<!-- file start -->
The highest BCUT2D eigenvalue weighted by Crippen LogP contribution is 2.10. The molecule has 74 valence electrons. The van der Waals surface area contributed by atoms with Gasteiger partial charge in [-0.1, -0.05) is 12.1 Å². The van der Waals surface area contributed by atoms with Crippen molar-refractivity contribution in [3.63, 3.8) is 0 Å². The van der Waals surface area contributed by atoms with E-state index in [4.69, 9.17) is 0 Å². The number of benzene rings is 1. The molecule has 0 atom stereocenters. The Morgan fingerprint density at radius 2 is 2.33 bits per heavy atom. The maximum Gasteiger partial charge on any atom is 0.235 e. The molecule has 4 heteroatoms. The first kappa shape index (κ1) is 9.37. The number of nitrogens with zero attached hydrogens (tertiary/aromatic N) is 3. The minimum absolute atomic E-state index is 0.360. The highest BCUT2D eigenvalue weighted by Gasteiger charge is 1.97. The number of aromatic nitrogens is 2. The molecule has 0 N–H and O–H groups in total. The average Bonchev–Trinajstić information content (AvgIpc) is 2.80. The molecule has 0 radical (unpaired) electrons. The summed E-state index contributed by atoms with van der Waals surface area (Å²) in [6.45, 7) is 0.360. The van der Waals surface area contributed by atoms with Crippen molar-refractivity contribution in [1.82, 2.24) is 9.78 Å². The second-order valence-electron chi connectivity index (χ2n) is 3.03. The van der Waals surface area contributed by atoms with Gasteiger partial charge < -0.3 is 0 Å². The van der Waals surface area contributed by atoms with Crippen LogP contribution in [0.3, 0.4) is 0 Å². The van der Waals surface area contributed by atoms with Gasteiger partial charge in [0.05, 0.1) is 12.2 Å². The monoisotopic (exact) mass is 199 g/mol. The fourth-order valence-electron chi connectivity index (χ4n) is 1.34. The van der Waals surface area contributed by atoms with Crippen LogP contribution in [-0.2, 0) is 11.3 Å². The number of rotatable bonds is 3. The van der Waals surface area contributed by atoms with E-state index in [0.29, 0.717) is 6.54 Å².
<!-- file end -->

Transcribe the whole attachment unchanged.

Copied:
The highest BCUT2D eigenvalue weighted by Crippen LogP contribution is 2.10. The molecule has 74 valence electrons. The van der Waals surface area contributed by atoms with Gasteiger partial charge in [-0.1, -0.05) is 12.1 Å². The van der Waals surface area contributed by atoms with Crippen molar-refractivity contribution in [3.63, 3.8) is 0 Å². The van der Waals surface area contributed by atoms with E-state index in [4.69, 9.17) is 0 Å². The number of benzene rings is 1. The molecule has 0 atom stereocenters. The Morgan fingerprint density at radius 2 is 2.33 bits per heavy atom. The maximum Gasteiger partial charge on any atom is 0.235 e. The molecule has 4 heteroatoms. The first kappa shape index (κ1) is 9.37. The number of nitrogens with zero attached hydrogens (tertiary/aromatic N) is 3. The minimum absolute atomic E-state index is 0.360. The highest BCUT2D eigenvalue weighted by Gasteiger charge is 1.97. The number of aromatic nitrogens is 2. The molecule has 0 N–H and O–H groups in total. The average Bonchev–Trinajstić information content (AvgIpc) is 2.80. The molecule has 0 radical (unpaired) electrons. The summed E-state index contributed by atoms with van der Waals surface area (Å²) in [6.45, 7) is 0.360. The van der Waals surface area contributed by atoms with Crippen molar-refractivity contribution in [1.82, 2.24) is 9.78 Å². The second-order valence-electron chi connectivity index (χ2n) is 3.03. The van der Waals surface area contributed by atoms with Gasteiger partial charge < -0.3 is 0 Å². The van der Waals surface area contributed by atoms with Crippen LogP contribution in [0.3, 0.4) is 0 Å². The van der Waals surface area contributed by atoms with Gasteiger partial charge in [0.05, 0.1) is 12.2 Å². The monoisotopic (exact) mass is 199 g/mol. The fourth-order valence-electron chi connectivity index (χ4n) is 1.34. The van der Waals surface area contributed by atoms with Crippen LogP contribution in [-0.2, 0) is 11.3 Å². The number of rotatable bonds is 3. The van der Waals surface area contributed by atoms with E-state index in [0.29, 0.717) is 6.54 Å².